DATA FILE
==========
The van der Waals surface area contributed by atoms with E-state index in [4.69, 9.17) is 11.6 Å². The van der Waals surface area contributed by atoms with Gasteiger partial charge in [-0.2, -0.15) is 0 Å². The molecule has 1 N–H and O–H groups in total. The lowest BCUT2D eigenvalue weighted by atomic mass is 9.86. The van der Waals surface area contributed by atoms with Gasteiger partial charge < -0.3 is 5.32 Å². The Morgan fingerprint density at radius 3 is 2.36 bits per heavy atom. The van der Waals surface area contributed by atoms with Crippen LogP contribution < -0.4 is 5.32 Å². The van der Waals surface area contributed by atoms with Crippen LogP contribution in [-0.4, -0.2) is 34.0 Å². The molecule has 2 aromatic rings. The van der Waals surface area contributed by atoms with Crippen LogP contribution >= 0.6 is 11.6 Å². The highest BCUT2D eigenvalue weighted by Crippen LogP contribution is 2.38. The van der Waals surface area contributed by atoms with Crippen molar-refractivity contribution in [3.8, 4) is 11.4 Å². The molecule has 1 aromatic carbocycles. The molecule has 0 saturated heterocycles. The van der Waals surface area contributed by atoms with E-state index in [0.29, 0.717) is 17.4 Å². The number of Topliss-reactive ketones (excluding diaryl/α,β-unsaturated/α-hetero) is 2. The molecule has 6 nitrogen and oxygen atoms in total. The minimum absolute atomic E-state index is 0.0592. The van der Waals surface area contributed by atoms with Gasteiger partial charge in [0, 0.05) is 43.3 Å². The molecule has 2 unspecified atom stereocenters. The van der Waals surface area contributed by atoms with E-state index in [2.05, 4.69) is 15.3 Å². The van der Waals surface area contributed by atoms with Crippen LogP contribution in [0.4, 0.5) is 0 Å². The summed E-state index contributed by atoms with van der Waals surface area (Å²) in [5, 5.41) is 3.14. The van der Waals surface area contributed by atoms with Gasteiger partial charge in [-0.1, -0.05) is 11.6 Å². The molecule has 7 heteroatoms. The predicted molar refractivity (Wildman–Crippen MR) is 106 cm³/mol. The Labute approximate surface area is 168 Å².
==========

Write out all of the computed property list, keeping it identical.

The van der Waals surface area contributed by atoms with E-state index in [4.69, 9.17) is 11.6 Å². The van der Waals surface area contributed by atoms with Gasteiger partial charge in [-0.2, -0.15) is 0 Å². The molecule has 1 N–H and O–H groups in total. The lowest BCUT2D eigenvalue weighted by atomic mass is 9.86. The van der Waals surface area contributed by atoms with Gasteiger partial charge < -0.3 is 5.32 Å². The Morgan fingerprint density at radius 3 is 2.36 bits per heavy atom. The van der Waals surface area contributed by atoms with Crippen LogP contribution < -0.4 is 5.32 Å². The van der Waals surface area contributed by atoms with Crippen LogP contribution in [-0.4, -0.2) is 34.0 Å². The molecule has 2 aromatic rings. The van der Waals surface area contributed by atoms with Crippen LogP contribution >= 0.6 is 11.6 Å². The highest BCUT2D eigenvalue weighted by Crippen LogP contribution is 2.38. The van der Waals surface area contributed by atoms with Crippen molar-refractivity contribution in [3.8, 4) is 11.4 Å². The molecule has 1 aromatic carbocycles. The molecule has 0 saturated heterocycles. The van der Waals surface area contributed by atoms with E-state index in [0.29, 0.717) is 17.4 Å². The number of Topliss-reactive ketones (excluding diaryl/α,β-unsaturated/α-hetero) is 2. The molecule has 6 nitrogen and oxygen atoms in total. The minimum absolute atomic E-state index is 0.0592. The van der Waals surface area contributed by atoms with Gasteiger partial charge in [0, 0.05) is 43.3 Å². The molecule has 2 unspecified atom stereocenters. The van der Waals surface area contributed by atoms with E-state index in [2.05, 4.69) is 15.3 Å². The van der Waals surface area contributed by atoms with Crippen LogP contribution in [0.4, 0.5) is 0 Å². The summed E-state index contributed by atoms with van der Waals surface area (Å²) in [5, 5.41) is 3.14. The van der Waals surface area contributed by atoms with Gasteiger partial charge in [-0.1, -0.05) is 11.6 Å². The molecule has 7 heteroatoms. The predicted molar refractivity (Wildman–Crippen MR) is 106 cm³/mol. The Labute approximate surface area is 168 Å².